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United States of America v. Ernest Williamson

May 9, 2013

UNITED STATES OF AMERICA, APPELLEE,
v.
ERNEST WILLIAMSON, ALSO KNOWN AS TWIN, ALSO KNOWN AS HARLEM, DEFENDANT-APPELLANT, JOSEPH REYES, ALSO KNOWN AS FAT JOE, ALSO KNOWN AS RJ, LAKESHA BOWLES, RALPH CORA, ALSO KNOWN AS PETEY, ALSO KNOWN AS PITO, RICHARD DANIELS, ALSO KNOWN AS WAP, ALSO KNOWN AS PO, RAQIESHA DAVIS, ALSO KNOWN AS BROOKLYN, SAMANTHA FOGLE, PETER JOHNSON, JUAN NIEVES, ALEXIS RAMOS, ALSO KNOWN AS SNAKE RATTLE, JONATHAN WILLIAMSON, ALSO KNOWN AS RUE, STEFAN WINSTON, ALSO KNOWN AS CUDA, ALSO KNOWN AS POOH, ANTHONY GILLIAM, ALSO KNOWN AS FLAC, ANGEL MILLAN, ALSO KNOWN AS STONEY, DEFENDANTS.



Appeal from the December 14, 2011 judgment of conviction of the United States District Court for the District of Connecticut (Mark R. Kravitz, Judge).

12-165-cr

United States v. Williamson

SUMMARY ORDER

Rulings by summary order do not have precedential effect. Citation to a summary order filed on or after January 1, 2007, is permitted and is governed by Federal Rule of Appellate Procedure 32.1 and this court's Local Rule 32.1.1. When citing a summary order in a document filed with this court, a party must cite either the Federal Appendix or an electronic database (with the notation "summary order"). A party citing a summary order must serve a copy of it on any party not represented by counsel.

At a stated term of the United States Court of Appeals for the Second Circuit, held at the Thurgood Marshall United States Courthouse, 40 Foley Square, in the City of New York, on the 9th day of May, two thousand thirteen.

PRESENT: PIERRE N. LEVAL, JOSE A. CABRANES, BARRINGTON D. PARKER, Circuit Judges.

UPON DUE CONSIDERATION, IT IS HEREBY ORDERED, ADJUDGED, AND DECREED that the December 14, 2011 judgment of the District Court be AFFIRMED.

On July 25, 2011, Defendant Ernest Williamson pleaded guilty to conspiracy to possess with intent to distribute, and to distribute, 28 grams or more of a mixture and substance containing cocaine base, in violation of 21 U.S.C. §§ 841, 846. Williamson waived his right to appeal any sentence not in excess of 188 months' imprisonment, 4 years of supervised release, and $150,000 in fines. The District Court subsequently sentenced Williamson to 151 months' imprisonment, 5 years of supervised release, and a $100 special assessment. Williamson now appeals, contending that the imposition of a five-year term of supervised release was substantively unreasonable.*fn1 We assume familiarity with the underlying facts and procedural history of this case.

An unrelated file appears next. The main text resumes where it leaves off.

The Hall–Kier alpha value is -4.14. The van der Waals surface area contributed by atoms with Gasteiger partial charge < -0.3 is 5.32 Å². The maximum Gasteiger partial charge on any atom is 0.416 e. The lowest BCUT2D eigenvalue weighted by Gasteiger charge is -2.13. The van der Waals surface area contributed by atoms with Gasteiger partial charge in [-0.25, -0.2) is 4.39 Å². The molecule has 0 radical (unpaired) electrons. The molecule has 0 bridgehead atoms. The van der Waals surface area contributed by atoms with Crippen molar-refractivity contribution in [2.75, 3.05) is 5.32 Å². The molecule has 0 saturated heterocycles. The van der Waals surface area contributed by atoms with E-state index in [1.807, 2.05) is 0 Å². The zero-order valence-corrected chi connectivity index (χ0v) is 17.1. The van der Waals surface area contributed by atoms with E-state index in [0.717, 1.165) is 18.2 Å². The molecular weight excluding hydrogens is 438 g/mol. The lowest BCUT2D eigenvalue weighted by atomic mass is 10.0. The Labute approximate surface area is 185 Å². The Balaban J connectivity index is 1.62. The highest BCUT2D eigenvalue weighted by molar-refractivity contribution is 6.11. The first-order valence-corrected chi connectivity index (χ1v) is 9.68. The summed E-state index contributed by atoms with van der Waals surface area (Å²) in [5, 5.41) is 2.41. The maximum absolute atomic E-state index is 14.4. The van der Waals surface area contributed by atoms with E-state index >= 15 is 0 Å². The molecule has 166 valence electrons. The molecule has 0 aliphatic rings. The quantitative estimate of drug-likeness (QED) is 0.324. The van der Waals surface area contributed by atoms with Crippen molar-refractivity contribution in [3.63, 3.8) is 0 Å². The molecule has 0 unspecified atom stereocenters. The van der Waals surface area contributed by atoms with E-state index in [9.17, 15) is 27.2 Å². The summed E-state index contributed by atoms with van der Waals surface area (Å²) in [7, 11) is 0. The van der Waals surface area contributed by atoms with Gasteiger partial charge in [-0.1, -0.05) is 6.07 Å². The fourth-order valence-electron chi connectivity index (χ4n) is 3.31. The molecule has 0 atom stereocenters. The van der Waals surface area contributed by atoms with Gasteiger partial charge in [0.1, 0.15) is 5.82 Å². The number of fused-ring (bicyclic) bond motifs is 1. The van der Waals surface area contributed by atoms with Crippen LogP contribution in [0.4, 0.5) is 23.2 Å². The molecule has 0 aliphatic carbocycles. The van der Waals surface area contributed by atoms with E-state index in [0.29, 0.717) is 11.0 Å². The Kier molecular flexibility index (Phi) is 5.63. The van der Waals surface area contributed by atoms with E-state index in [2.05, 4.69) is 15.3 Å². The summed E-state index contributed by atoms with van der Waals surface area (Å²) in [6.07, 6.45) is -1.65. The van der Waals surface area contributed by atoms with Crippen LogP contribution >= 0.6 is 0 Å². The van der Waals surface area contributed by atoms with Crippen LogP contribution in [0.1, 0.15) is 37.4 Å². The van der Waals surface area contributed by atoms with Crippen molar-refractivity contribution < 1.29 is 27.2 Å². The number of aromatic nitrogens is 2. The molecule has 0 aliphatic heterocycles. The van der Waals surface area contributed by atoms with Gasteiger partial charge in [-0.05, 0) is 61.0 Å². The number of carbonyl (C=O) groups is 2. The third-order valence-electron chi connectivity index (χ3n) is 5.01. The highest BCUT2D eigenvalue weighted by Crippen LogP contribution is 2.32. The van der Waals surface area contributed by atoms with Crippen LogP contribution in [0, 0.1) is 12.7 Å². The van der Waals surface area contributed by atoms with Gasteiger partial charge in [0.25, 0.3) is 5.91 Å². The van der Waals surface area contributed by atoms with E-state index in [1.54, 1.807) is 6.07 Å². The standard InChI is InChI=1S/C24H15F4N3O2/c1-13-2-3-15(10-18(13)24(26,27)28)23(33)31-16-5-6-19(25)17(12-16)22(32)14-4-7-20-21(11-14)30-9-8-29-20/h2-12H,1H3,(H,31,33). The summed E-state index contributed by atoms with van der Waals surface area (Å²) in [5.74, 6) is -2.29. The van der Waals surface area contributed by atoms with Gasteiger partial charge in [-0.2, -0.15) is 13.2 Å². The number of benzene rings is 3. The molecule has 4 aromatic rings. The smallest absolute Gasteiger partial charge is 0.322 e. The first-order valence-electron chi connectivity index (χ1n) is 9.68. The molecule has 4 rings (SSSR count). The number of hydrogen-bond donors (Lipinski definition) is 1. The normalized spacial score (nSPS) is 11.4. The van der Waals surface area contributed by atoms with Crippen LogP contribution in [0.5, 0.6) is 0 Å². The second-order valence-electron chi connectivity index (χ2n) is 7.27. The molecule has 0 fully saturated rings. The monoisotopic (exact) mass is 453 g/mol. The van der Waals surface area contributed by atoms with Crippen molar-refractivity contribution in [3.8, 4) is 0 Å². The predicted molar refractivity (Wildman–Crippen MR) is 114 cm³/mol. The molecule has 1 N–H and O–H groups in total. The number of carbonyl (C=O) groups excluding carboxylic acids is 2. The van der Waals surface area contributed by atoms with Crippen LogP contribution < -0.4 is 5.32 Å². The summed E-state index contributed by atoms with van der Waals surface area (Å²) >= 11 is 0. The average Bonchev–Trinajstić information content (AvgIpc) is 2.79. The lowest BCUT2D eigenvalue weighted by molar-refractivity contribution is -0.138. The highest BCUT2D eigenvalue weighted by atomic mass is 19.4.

We review a criminal sentence for "unreasonableness," which "amounts to review for abuse of discretion." United States v. Cavera, 550 F.3d 180, 187 (2d Cir. 2008) (en banc) (quotation marks omitted); see also In re Sims, 534 F.3d 117, 132 (2d Cir. 2008) (A district court abuses its discretion if it "base[s] its ruling on an erroneous view of the law or on a clearly erroneous assessment of the evidence, or render[s] a decision that cannot be located within the range of permissible decisions." (internal citations and quotation marks omitted)). "We have previously likened our review for substantive unreasonableness to the consideration of a motion for a new criminal jury trial, which

The Clerk of Court is directed to amend the official caption in this case to conform to the listing of the parties above. should be granted only when the jury's verdict was manifestly unjust, and to the determination of intentional torts by state actors, which should be found only if the alleged tort shocks the conscience." United States v. Coplan, 703 F.3d 46, 92 (2d Cir. 2012) (internal quotation marks and citations omitted).

Williamson argues that it was substantively unreasonable to impose five years of supervised release, rather than four, because "[t]here is no basis to suggest that [he] could get through four years of supervised release only to violate the law during the fifth year." Appellant Br. 25-26. Whatever Williamson may think about the likelihood of his re-offending in the fifth as opposed to fourth year of his supervised release, there is nothing unreasonable about the District Court's sentence. Quite to the contrary, the District Court carefully considered Williamson's extensive recidivist history and made a considered decision that five years represented an appropriate term of supervised release based on the relevant factors set out in 18 U.S.C. § 3553(a). This decision was not manifestly unjust, shocking to the conscience, an abuse of discretion, or in any other way unreasonable.

CONCLUSION

We have reviewed the record and the parties' arguments on appeal. For the reasons set out above, we AFFIRM the December 14, ...


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